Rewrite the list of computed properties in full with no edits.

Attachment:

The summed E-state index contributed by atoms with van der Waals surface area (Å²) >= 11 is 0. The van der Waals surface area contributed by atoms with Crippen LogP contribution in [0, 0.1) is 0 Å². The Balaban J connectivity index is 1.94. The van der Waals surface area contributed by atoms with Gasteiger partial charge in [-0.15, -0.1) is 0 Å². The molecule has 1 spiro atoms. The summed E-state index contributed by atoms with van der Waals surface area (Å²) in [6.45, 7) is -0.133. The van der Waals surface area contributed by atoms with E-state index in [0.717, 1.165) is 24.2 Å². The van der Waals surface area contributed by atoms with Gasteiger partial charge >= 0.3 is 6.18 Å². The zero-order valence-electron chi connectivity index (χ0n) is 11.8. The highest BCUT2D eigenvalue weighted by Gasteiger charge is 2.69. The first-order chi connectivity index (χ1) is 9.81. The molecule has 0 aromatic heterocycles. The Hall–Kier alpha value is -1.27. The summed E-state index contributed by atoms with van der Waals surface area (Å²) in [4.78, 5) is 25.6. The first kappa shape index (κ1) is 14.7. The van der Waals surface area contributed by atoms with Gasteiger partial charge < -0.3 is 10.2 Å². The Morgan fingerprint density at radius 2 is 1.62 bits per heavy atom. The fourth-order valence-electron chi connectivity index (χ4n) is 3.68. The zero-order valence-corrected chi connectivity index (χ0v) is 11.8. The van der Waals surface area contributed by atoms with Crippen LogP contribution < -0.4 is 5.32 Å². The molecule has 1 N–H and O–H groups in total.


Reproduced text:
The summed E-state index contributed by atoms with van der Waals surface area (Å²) >= 11 is 0. The van der Waals surface area contributed by atoms with Crippen LogP contribution in [0, 0.1) is 0 Å². The Balaban J connectivity index is 1.94. The van der Waals surface area contributed by atoms with Gasteiger partial charge in [-0.15, -0.1) is 0 Å². The molecule has 1 spiro atoms. The summed E-state index contributed by atoms with van der Waals surface area (Å²) in [6.45, 7) is -0.133. The van der Waals surface area contributed by atoms with E-state index in [0.717, 1.165) is 24.2 Å². The van der Waals surface area contributed by atoms with Gasteiger partial charge >= 0.3 is 6.18 Å². The zero-order valence-electron chi connectivity index (χ0n) is 11.8. The highest BCUT2D eigenvalue weighted by Gasteiger charge is 2.69. The first-order chi connectivity index (χ1) is 9.81. The molecule has 0 aromatic heterocycles. The Hall–Kier alpha value is -1.27. The summed E-state index contributed by atoms with van der Waals surface area (Å²) in [4.78, 5) is 25.6. The first kappa shape index (κ1) is 14.7. The van der Waals surface area contributed by atoms with Gasteiger partial charge < -0.3 is 10.2 Å². The Morgan fingerprint density at radius 2 is 1.62 bits per heavy atom. The fourth-order valence-electron chi connectivity index (χ4n) is 3.68. The zero-order valence-corrected chi connectivity index (χ0v) is 11.8. The van der Waals surface area contributed by atoms with Crippen LogP contribution < -0.4 is 5.32 Å². The molecule has 1 N–H and O–H groups in total.